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The impact and targeting of social infrastructure investments: lessons from the Nicaraguan Social Fund

The benefit incidence and impact of projects financed by the Nicaraguan Emergency Social Investment Fund are investigated using a sample of beneficiaries, a national household survey, and two distinct comparison groups. The first group is constructed on the basis of geographic proximity between similar facilities and their corresponding communities; the second is drawn from the national Living Standards Measurement Study survey sample using propensity score matching techniques. The analysis finds that the social fund investments in latrines, schools, and health posts are targeted to poor communities and households, whereas those in sewerage are targeted to the better-off. Investments in water systems are poverty-neutral. Education investments have a positive, significant impact on school outcomes regardless of the comparison group used. The results of health investments are less clear. Using one comparison group, the analysis finds that use of health clinics increased as a result of the investments; using both, it finds higher use of clinics for children under age six with diarrhea. With neither comparison group does it find improvements in health outcomes. Social fund investments in water and sanitation improve access to services but have no effect on health outcomes (Authors' abstract)

TitleThe impact and targeting of social infrastructure investments: lessons from the Nicaraguan Social Fund
Publication TypeJournal Article
Year of Publication2002
AuthorsPradhan, M., Rawlings, L.B.
Paginationp. 275-295 : 8 tab.
Date Published2002-02-01
Keywordsfinancing, impact assessment, latrines, nicaragua, sdiman, sewerage, social aspects, water supply
Abstract

The benefit incidence and impact of projects financed by the Nicaraguan Emergency Social Investment Fund are investigated using a sample of beneficiaries, a national household survey, and two distinct comparison groups. The first group is constructed on the basis of geographic proximity between similar facilities and their corresponding communities; the second is drawn from the national Living Standards Measurement Study survey sample using propensity score matching techniques. The analysis finds that the social fund investments in latrines, schools, and health posts are targeted to poor communities and households, whereas those in sewerage are targeted to the better-off. Investments in water systems are poverty-neutral. Education investments have a positive, significant impact on school outcomes regardless of the comparison group used. The results of health investments are less clear. Using one comparison group, the analysis finds that use of health clinics increased as a result of the investments; using both, it finds higher use of clinics for children under age six with diarrhea. With neither comparison group does it find improvements in health outcomes. Social fund investments in water and sanitation improve access to services but have no effect on health outcomes (Authors' abstract)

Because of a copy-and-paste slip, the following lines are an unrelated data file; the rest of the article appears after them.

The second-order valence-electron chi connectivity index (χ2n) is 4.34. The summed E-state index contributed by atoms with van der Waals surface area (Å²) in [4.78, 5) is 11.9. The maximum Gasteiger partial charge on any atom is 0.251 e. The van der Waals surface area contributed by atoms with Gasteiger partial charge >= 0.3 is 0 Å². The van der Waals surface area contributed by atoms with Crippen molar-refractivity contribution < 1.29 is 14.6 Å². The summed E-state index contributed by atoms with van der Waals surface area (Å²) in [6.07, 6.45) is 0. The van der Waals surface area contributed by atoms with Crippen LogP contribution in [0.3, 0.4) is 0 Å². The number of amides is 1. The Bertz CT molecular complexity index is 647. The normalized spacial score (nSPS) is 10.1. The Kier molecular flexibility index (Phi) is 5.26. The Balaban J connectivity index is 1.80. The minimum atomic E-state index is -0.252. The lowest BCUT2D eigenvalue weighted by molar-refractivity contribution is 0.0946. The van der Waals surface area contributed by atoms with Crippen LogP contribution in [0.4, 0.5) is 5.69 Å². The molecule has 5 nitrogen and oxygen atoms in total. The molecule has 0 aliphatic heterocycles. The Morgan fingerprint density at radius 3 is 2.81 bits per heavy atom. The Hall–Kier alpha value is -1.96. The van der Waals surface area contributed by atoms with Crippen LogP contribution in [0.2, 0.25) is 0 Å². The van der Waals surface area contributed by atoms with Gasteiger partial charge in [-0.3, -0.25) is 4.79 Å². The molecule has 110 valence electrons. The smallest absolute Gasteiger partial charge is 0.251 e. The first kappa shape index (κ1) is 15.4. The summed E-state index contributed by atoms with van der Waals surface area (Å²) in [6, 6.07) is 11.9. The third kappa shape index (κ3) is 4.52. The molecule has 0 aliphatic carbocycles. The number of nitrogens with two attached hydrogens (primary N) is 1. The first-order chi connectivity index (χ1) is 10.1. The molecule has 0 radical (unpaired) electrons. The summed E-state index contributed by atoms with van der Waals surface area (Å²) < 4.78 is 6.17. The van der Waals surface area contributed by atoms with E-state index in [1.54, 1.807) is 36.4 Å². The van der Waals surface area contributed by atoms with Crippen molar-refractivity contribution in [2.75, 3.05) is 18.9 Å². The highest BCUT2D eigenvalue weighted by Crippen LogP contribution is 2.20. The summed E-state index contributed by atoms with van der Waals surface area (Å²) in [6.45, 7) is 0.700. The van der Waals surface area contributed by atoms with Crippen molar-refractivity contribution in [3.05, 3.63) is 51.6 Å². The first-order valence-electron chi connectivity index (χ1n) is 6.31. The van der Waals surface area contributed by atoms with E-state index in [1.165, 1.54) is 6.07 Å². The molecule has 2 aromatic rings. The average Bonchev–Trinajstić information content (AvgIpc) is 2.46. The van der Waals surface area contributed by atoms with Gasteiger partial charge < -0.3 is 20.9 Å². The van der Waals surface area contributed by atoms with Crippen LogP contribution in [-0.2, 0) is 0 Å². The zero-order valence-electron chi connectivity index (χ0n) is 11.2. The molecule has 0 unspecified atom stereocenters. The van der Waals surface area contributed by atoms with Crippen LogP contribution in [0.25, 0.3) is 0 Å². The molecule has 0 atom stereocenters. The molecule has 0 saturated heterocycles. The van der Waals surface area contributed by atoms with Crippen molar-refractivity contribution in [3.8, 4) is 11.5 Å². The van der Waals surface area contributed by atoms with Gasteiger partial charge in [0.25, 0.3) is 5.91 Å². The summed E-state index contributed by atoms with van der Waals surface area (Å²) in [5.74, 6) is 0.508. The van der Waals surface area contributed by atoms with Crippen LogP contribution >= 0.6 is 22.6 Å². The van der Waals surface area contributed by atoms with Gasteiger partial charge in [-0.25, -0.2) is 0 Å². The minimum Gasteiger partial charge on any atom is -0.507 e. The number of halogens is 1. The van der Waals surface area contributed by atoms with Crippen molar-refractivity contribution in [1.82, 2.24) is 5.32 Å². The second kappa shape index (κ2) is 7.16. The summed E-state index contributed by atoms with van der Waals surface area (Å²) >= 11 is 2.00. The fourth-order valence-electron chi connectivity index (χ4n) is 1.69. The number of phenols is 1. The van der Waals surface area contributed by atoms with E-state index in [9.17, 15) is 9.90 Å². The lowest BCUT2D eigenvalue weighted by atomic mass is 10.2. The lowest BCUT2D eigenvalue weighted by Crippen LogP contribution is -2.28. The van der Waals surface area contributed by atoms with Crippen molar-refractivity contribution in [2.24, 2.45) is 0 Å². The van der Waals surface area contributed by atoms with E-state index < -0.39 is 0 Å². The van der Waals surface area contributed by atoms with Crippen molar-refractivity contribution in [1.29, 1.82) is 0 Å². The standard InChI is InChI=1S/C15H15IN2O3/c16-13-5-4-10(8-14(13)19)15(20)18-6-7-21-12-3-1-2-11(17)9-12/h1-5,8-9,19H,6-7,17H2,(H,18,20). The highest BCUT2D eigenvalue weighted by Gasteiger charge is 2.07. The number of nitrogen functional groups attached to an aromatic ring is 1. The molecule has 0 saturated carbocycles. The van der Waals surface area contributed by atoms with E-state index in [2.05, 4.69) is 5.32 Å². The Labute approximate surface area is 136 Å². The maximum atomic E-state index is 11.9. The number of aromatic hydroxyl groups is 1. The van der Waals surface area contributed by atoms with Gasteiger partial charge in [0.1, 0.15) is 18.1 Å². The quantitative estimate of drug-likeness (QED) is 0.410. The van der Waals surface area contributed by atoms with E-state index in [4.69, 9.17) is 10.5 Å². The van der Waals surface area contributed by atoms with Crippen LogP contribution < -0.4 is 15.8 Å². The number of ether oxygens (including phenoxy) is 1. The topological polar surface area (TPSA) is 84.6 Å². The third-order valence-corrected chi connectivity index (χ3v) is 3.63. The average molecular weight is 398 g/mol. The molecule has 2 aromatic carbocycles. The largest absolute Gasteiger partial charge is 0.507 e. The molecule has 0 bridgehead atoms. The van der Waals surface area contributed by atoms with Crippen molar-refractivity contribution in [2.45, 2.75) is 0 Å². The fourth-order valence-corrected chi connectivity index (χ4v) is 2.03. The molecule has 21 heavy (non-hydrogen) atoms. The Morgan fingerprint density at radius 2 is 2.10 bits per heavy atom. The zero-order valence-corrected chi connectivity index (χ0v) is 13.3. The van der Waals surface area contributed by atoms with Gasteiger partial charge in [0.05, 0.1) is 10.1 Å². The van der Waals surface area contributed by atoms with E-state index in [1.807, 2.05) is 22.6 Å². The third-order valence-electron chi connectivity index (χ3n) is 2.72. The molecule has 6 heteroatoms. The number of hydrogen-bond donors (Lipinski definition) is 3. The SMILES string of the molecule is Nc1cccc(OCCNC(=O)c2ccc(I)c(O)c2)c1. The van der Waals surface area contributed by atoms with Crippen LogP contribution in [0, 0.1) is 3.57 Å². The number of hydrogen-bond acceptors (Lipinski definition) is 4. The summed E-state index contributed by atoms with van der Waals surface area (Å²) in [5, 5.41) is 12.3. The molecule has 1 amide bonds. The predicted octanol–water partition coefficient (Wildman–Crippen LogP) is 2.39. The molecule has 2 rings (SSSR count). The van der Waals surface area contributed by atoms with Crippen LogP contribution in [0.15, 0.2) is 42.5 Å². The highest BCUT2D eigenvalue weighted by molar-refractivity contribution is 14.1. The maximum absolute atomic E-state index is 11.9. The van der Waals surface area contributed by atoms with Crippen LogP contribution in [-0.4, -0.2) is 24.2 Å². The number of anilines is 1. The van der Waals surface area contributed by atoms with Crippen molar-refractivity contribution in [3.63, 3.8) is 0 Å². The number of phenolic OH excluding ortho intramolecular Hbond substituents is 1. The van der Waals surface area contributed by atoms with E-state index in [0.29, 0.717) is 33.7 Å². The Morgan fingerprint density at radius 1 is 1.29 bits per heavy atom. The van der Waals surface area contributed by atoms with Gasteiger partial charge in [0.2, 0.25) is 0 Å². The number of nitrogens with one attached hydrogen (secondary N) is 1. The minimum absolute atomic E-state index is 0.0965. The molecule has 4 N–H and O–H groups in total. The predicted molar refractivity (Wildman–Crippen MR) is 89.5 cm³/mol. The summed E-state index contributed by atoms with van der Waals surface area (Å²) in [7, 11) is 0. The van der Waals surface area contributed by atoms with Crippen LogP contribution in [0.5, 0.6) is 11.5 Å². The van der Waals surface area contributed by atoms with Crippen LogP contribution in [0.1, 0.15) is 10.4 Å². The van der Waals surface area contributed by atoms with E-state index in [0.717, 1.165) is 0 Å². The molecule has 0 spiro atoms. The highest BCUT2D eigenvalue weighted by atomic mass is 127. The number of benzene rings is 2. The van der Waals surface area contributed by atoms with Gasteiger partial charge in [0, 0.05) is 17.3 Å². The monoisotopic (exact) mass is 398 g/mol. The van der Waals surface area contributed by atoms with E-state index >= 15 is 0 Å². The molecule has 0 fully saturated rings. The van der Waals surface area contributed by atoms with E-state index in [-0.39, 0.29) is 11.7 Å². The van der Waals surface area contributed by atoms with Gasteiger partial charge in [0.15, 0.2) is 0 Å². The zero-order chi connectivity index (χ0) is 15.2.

Notes23 ref.
Custom 1202.8, 302.8, 827

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